Oil executives talk down rapid shift to green energy as profits boom


Houston: Big Oil used an industry conference this week to argue against a rapid transition to green energy, as fossil fuel companies are emboldened by high demand and record profits despite rising alarm over climate change.

Executives attending the annual CERAWeek get-together in Houston expressed confidence that fossil fuel consumption would continue growing, just months after world leaders at the COP28 climate summit pledged to begin “transitioning away from fossil fuels” and triple the use of renewables by 2030.

“The environment right now is very positive for the oil and gas industry,” Alan Armstrong, chief executive of Williams, the biggest US gas pipeline company, told the Financial Times.

“Roll the clock back four or five years ago, they were like: ‘Oh, it’s all going to be renewables and batteries’ — and now they’re saying: ‘Wow, wow, this is going to be way too expensive.’”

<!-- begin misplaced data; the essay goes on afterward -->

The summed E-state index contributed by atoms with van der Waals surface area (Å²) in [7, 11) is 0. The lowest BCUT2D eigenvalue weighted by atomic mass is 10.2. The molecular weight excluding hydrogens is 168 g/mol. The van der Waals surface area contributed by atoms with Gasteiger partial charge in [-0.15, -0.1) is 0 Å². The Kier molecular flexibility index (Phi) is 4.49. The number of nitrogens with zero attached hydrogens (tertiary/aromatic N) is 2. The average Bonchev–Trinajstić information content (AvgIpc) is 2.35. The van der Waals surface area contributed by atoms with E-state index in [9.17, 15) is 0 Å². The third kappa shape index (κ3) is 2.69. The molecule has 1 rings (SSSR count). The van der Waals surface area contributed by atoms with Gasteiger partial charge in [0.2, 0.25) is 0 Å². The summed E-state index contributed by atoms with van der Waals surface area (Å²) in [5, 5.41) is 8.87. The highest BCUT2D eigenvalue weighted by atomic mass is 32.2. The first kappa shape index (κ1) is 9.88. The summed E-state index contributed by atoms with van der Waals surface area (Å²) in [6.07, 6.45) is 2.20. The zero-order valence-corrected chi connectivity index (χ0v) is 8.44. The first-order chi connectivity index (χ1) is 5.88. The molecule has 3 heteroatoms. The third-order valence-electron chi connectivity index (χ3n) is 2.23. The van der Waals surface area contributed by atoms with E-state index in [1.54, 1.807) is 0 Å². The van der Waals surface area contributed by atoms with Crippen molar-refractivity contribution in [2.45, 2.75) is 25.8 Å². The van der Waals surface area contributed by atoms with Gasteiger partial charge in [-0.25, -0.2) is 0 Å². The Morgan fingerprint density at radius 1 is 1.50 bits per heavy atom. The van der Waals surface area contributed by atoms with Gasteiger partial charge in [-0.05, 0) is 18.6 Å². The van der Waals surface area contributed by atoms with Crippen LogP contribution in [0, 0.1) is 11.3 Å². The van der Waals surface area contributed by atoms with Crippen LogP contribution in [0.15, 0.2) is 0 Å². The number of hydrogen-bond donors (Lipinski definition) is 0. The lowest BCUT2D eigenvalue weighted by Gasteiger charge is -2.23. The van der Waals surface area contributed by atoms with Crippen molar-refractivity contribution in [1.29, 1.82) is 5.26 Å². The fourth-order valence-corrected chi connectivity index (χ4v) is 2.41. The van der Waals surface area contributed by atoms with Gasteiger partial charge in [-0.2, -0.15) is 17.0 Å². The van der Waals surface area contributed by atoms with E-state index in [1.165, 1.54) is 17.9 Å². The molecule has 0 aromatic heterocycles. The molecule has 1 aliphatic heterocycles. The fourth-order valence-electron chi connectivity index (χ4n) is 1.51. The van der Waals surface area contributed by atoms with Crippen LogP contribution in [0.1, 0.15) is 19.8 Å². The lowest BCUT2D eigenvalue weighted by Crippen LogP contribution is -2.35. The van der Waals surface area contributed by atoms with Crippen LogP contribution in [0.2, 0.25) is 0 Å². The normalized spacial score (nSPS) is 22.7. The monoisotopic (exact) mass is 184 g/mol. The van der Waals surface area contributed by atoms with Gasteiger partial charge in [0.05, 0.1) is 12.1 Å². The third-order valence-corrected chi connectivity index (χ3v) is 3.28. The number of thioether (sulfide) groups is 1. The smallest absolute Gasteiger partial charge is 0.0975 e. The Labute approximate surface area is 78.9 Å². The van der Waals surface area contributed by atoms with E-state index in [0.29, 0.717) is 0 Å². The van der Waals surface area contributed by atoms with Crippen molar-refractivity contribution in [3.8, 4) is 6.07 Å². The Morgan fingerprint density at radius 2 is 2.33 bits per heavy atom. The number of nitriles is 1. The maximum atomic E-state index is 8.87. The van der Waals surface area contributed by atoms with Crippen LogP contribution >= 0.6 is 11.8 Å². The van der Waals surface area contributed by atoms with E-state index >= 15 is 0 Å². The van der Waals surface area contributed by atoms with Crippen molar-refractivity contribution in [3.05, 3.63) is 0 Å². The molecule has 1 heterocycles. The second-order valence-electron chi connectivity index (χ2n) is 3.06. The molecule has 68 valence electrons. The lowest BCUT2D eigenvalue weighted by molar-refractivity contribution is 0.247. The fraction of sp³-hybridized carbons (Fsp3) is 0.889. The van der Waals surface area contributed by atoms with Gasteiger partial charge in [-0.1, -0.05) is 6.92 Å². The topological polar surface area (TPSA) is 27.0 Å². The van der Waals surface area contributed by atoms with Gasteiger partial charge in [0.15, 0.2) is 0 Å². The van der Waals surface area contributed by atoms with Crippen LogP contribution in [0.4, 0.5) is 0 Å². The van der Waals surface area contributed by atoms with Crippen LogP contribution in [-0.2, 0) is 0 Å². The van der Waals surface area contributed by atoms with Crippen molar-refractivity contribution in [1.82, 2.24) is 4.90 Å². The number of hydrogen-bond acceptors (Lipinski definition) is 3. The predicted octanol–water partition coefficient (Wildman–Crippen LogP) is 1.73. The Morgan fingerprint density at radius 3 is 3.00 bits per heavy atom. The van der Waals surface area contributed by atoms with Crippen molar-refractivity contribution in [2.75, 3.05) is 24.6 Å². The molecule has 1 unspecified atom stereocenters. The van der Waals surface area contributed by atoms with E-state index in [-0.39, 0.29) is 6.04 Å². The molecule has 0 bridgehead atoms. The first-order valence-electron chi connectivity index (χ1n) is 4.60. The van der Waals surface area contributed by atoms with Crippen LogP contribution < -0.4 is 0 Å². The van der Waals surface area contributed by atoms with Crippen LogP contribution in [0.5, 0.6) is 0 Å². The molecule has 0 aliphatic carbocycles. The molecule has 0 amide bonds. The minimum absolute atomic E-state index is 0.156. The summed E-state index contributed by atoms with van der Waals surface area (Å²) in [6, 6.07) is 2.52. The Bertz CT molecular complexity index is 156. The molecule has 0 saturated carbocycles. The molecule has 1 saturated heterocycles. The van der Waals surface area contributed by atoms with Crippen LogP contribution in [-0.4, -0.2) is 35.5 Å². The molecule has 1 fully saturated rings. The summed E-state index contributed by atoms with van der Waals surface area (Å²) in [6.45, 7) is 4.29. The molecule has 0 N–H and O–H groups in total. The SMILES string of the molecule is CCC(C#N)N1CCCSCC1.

The bullish comments at the event — which boasted a record attendance of more than 8,000 delegates — came against a backdrop of record temperature rises and growing scientific concern over the need to cut greenhouse gas emissions to tackle climate change.

The UN’s World Meteorological Organization this week sounded a “red alert” as it affirmed 2023 as having been the hottest year on record. It pointed to unprecedented surface and ocean temperatures, glacial retreat and rising sea levels. Jim Skea, head of the UN’s Intergovernmental Panel on Climate Change, told an FT conference last week the world was in “unknown territory”.